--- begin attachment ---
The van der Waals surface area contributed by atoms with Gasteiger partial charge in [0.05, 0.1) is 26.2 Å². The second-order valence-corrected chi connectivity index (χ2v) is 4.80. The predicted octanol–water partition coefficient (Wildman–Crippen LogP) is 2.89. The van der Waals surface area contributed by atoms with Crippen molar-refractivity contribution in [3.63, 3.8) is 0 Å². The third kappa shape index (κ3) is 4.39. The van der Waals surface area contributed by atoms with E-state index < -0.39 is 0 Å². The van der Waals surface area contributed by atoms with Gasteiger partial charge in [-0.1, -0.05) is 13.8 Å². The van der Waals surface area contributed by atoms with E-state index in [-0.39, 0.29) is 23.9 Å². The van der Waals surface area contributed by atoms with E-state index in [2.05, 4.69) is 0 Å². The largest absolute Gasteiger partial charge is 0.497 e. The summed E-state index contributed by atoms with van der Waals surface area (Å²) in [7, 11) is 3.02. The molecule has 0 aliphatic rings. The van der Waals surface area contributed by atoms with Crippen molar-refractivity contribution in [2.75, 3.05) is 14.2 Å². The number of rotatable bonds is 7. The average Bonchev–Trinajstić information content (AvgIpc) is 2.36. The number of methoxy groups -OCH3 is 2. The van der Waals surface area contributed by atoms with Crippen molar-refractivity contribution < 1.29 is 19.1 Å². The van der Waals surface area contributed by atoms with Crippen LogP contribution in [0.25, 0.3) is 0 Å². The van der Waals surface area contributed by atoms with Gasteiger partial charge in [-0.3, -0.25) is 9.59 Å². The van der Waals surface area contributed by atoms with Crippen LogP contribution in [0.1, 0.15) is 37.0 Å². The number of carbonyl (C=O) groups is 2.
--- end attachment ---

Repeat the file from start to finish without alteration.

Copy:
The van der Waals surface area contributed by atoms with Gasteiger partial charge in [0.05, 0.1) is 26.2 Å². The second-order valence-corrected chi connectivity index (χ2v) is 4.80. The predicted octanol–water partition coefficient (Wildman–Crippen LogP) is 2.89. The van der Waals surface area contributed by atoms with Crippen molar-refractivity contribution in [3.63, 3.8) is 0 Å². The third kappa shape index (κ3) is 4.39. The van der Waals surface area contributed by atoms with E-state index < -0.39 is 0 Å². The van der Waals surface area contributed by atoms with Gasteiger partial charge in [-0.1, -0.05) is 13.8 Å². The van der Waals surface area contributed by atoms with E-state index in [-0.39, 0.29) is 23.9 Å². The van der Waals surface area contributed by atoms with E-state index in [2.05, 4.69) is 0 Å². The largest absolute Gasteiger partial charge is 0.497 e. The summed E-state index contributed by atoms with van der Waals surface area (Å²) in [7, 11) is 3.02. The molecule has 0 aliphatic rings. The van der Waals surface area contributed by atoms with Crippen molar-refractivity contribution in [2.75, 3.05) is 14.2 Å². The number of rotatable bonds is 7. The average Bonchev–Trinajstić information content (AvgIpc) is 2.36. The number of methoxy groups -OCH3 is 2. The van der Waals surface area contributed by atoms with Crippen molar-refractivity contribution < 1.29 is 19.1 Å². The van der Waals surface area contributed by atoms with Crippen LogP contribution in [0.25, 0.3) is 0 Å². The van der Waals surface area contributed by atoms with Gasteiger partial charge in [-0.3, -0.25) is 9.59 Å². The van der Waals surface area contributed by atoms with Crippen LogP contribution in [0.1, 0.15) is 37.0 Å². The number of carbonyl (C=O) groups is 2.